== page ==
Updated: 12/01/2013 16:41 | By Agence France-Presse

Pacquiao hands money, Bibles to Philippine typhoon victims

Philippine boxing hero Manny Pacquiao handed out Bibles, tinned food and cash Sunday to lift people's spirits in areas devastated by Super Typhoon Haiyan.


Pacquiao hands money, Bibles to Philippine typhoon victims

Manny Pacquiao, pictured before a training session in Hollywood, California, on October 26, 2011

The former eight-title world champion toured the central island of Samar with his own aid caravan after spending the night Saturday in a tent city in the town of Guiuan, the first town to be struck by the typhoon, an AFP reporter with the convoy saw.

Pacquiao attended a prayer meeting in Guiuan early Sunday with survivors, and later handed out Bibles and food packages containing rice, noodles and tinned meat.

"Let us find hope in God's Grace to help us get back on our feet and recover from the devastation," he said.

In two instances during the drive around the devastated areas of Samar, Pacquiao had the convoy stop at coastal communities where homes had been torn to pieces by the typhoon's winds of up to 315 kph (195 mph) and tsunami-like storm surges.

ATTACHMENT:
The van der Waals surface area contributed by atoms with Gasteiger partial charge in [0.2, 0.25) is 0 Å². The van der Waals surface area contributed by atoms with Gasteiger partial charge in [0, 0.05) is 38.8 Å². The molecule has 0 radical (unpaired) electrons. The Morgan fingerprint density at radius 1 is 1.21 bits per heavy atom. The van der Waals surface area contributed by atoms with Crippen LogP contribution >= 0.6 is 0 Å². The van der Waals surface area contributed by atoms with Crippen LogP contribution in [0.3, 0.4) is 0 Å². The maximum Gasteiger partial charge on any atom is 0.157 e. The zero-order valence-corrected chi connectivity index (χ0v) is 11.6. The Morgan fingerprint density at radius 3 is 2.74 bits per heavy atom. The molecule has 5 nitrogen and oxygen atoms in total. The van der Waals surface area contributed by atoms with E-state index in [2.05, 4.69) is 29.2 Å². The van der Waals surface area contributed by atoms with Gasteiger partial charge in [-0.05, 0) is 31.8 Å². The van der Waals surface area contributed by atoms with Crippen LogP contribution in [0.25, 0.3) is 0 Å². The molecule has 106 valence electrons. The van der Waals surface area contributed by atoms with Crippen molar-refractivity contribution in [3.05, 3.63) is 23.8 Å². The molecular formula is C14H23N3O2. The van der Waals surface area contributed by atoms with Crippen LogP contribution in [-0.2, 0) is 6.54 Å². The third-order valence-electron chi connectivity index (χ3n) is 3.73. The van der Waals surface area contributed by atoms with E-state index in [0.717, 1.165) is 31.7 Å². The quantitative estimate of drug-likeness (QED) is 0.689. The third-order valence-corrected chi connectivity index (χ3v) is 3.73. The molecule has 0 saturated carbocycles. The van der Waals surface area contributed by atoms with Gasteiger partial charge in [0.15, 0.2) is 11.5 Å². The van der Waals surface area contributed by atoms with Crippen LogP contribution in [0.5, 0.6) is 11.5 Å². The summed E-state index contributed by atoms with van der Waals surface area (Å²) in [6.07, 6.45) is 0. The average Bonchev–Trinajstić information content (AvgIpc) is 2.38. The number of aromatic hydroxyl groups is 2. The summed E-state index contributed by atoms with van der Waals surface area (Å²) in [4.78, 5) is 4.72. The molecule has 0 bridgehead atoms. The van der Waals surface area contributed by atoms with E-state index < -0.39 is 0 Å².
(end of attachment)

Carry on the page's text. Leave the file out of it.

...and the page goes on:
He handed out 1,000-peso ($23) bills each time to families who are now living in makeshift shelters.

Haiyan left nearly 7,400 people dead or missing, with more than four million others displaced, according to an official tally.

Pacquiao, who is also a second-term member of the House of Representatives with ambitions to run for president someday, is scheduled to lead the aid caravan to neighbouring Leyte island on Sunday night.

He lifted the country's spirits a week ago with a comeback victory over American boxer Brandon Rios in Macau, following three straight defeats that had raised speculation the 34-year-old's boxing career was over.

Pacquiao, the only man to win world boxing titles in eight different weight divisions, made the trip despite complaining on Tuesday that the government's Bureau of Internal Revenue had frozen all his bank accounts, forcing him to borrow money to buy relief goods.

The bureau is threatening Pacquiao with a $50 million bill for unpaid taxes in 2008 and 2009, saying it may otherwise seize his assets.

The boxer says he paid the appropriate taxes in the United States, where the money was earned.

Pacquiao, a former street kid, was listed last year by Forbes magazine as the 14th highest-paid athlete globally, with an estimated $34 million in earnings.

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